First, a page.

• Jonathan_9

        I agree, it is exciting to think about what they may do. I’ll admit I am not terribly certain what departmentalization really achieves for any discipline, other than allowing it to define its own goals in major curriculum and it’s own allowance of funds to draw from as opposed to sharing with other departments. I realize that politics play a big part in any campus administrative decisions. UCLA has a good enough track record to assume that the curricula would actually be relevant and based upon scholarly evidence.

        It is mostly a matter of my own experiences and those of my classmates at SFSU that cause me to feel it necessary to advocate against teaching certain narratives, even knowing it may not apply to UCLA. I realize the narratives I take issue with, for the most part fall under the Afrocentric narrative and as such may not even fall under the curriculum of African-American. It is difficult to put into words how disheartening it is watching classmates on your own campus being taught things that have been very well contended or dis-proven and taking that curricula in as truth. In many cases these students are genuinely interested in their ethnic history, and the Afrocentric narratives of Martin Bernal and Ivan Van Sertima is a terrible disservice.

        On the music-related courses commentary, I suppose I could have elaborated. I did not mean in any way to write off the value of studying music in African-American culture, there is a wealth of information there! I suppose as a history major I am a bit quick to judge contemporary music culture as more self-indulgent. I am more of the opinion that slave songs, gospel, the all too neglected ragtime, Motown, soul and even 90′s hip-hop would be able to produce more substantive courses–the significance of those genres/periods appear to me to provide more easily read social, class and racial implications than contemporary artists who are more relevant mostly in terms of commercialization.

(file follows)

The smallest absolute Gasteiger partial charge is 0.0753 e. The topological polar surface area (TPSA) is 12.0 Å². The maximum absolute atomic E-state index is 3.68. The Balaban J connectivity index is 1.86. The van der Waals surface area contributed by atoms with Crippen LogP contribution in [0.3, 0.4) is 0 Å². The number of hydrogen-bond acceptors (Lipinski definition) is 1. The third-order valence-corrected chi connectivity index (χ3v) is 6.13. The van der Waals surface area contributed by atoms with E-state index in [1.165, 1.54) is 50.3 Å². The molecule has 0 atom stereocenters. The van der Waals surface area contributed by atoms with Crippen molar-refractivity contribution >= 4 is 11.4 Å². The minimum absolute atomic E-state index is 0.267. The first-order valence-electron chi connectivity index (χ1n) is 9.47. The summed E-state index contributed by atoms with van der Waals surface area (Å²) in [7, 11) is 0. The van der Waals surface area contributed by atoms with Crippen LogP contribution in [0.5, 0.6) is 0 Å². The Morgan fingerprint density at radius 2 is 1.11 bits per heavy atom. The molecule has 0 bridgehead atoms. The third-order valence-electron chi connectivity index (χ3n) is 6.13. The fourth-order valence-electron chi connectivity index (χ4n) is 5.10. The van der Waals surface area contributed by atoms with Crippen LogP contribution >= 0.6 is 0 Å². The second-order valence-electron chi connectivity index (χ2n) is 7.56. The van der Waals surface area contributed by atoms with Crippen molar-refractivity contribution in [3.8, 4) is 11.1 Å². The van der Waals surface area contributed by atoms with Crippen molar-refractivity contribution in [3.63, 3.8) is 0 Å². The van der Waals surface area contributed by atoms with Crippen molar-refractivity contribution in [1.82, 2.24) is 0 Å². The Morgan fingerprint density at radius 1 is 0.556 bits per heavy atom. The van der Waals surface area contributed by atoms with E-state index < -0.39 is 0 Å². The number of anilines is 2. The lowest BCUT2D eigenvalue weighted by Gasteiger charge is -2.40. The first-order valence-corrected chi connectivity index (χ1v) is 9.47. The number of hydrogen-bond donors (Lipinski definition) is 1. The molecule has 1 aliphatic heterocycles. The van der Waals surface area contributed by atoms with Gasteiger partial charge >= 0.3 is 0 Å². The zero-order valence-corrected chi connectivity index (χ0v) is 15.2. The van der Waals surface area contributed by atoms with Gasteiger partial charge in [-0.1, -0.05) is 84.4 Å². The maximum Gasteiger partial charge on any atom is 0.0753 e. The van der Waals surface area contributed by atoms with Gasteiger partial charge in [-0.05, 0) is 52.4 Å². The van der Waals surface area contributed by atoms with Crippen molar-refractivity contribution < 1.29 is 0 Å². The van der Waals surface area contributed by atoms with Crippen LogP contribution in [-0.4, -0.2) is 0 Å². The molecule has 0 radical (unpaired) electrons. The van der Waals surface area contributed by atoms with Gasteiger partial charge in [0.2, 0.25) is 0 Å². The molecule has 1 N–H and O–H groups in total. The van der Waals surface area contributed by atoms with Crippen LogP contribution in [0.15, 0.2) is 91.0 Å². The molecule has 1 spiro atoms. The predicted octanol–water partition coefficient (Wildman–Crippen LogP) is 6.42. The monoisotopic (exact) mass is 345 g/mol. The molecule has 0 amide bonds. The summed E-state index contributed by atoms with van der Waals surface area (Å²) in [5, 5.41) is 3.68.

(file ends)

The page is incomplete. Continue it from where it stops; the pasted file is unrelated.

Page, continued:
• William Conwill

    RDGKelley slams this one out of the park! 10 years after I came to the U of Florida to help shore up and develop the AfAmStudiesProgram, and seeing all the political, departmental, ideological, financial, etc., grandstanding that he describes up close in the State that brought “Stand Your Ground” and “I Hate Loud Music and Black Male Teens Who Talk Back” into the spotlight, I applaud his statement. Watered-down calls for a “multiculturalism that’s not really multicultural” (“Can’t we all just forget about what really happened and just get along to get along so we can just get along without you reminding us?”), and the university-as-business push for self-supporting sexy (bottom line: no Amiri Baraka/Angela Davis types up in here up-in-here; full seats, in whatever sells–classes emphasizing appreciation of pop culture/hip-hop/no critical reading, etc) departments are still very heavy demands.

  • Birgitta Johnson

    BRAVO Dr. Kelley, bravo 1000 times. #UCLAEthnomusicologyMA/PhD 2002/2008 #AssistantProfessorOfEthonmusicology&AfricanAmericanStudies@U.ofSouthCarolina

  • kwame_zulu_shabazz

    Peace to you, Jonathan.

    You have subtly shifted your argument. You originally lambasted Van Sertima’s work and made a strong paternalistic claim that his book has no place in a university classroom. You stated thus:

    //Teaching the discredited Stolen Legacy narrative (some faculty still
    assign “They Came Before Columbus”!) only is to the disadvantage of